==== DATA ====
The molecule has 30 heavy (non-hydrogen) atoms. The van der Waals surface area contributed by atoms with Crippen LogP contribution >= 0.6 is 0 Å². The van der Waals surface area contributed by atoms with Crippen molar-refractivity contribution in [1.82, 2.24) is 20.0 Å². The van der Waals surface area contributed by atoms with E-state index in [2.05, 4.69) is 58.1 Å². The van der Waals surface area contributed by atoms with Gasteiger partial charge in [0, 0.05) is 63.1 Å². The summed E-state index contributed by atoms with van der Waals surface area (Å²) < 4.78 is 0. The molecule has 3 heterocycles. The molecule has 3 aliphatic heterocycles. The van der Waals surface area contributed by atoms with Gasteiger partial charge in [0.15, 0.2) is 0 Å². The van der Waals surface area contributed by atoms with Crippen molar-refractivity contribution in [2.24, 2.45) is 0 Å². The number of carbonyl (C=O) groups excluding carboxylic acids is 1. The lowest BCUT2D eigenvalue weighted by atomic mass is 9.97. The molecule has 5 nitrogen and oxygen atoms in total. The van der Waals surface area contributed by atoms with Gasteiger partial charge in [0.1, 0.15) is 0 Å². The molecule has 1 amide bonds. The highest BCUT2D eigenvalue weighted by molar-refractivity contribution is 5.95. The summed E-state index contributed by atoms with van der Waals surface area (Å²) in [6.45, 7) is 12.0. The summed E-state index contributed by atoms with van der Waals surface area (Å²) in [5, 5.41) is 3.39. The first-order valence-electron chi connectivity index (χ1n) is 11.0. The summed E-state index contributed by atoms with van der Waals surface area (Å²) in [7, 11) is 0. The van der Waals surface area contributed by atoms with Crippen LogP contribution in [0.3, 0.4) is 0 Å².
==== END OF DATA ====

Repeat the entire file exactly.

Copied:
The molecule has 30 heavy (non-hydrogen) atoms. The van der Waals surface area contributed by atoms with Crippen LogP contribution >= 0.6 is 0 Å². The van der Waals surface area contributed by atoms with Crippen molar-refractivity contribution in [1.82, 2.24) is 20.0 Å². The van der Waals surface area contributed by atoms with E-state index in [2.05, 4.69) is 58.1 Å². The van der Waals surface area contributed by atoms with Gasteiger partial charge in [0, 0.05) is 63.1 Å². The summed E-state index contributed by atoms with van der Waals surface area (Å²) < 4.78 is 0. The molecule has 3 heterocycles. The molecule has 3 aliphatic heterocycles. The van der Waals surface area contributed by atoms with Gasteiger partial charge in [0.15, 0.2) is 0 Å². The van der Waals surface area contributed by atoms with Crippen molar-refractivity contribution in [2.24, 2.45) is 0 Å². The number of carbonyl (C=O) groups excluding carboxylic acids is 1. The lowest BCUT2D eigenvalue weighted by atomic mass is 9.97. The molecule has 5 nitrogen and oxygen atoms in total. The van der Waals surface area contributed by atoms with Gasteiger partial charge in [0.1, 0.15) is 0 Å². The molecule has 1 amide bonds. The highest BCUT2D eigenvalue weighted by molar-refractivity contribution is 5.95. The summed E-state index contributed by atoms with van der Waals surface area (Å²) in [6.45, 7) is 12.0. The summed E-state index contributed by atoms with van der Waals surface area (Å²) in [5, 5.41) is 3.39. The first-order valence-electron chi connectivity index (χ1n) is 11.0. The summed E-state index contributed by atoms with van der Waals surface area (Å²) in [7, 11) is 0. The van der Waals surface area contributed by atoms with Crippen LogP contribution in [0.3, 0.4) is 0 Å².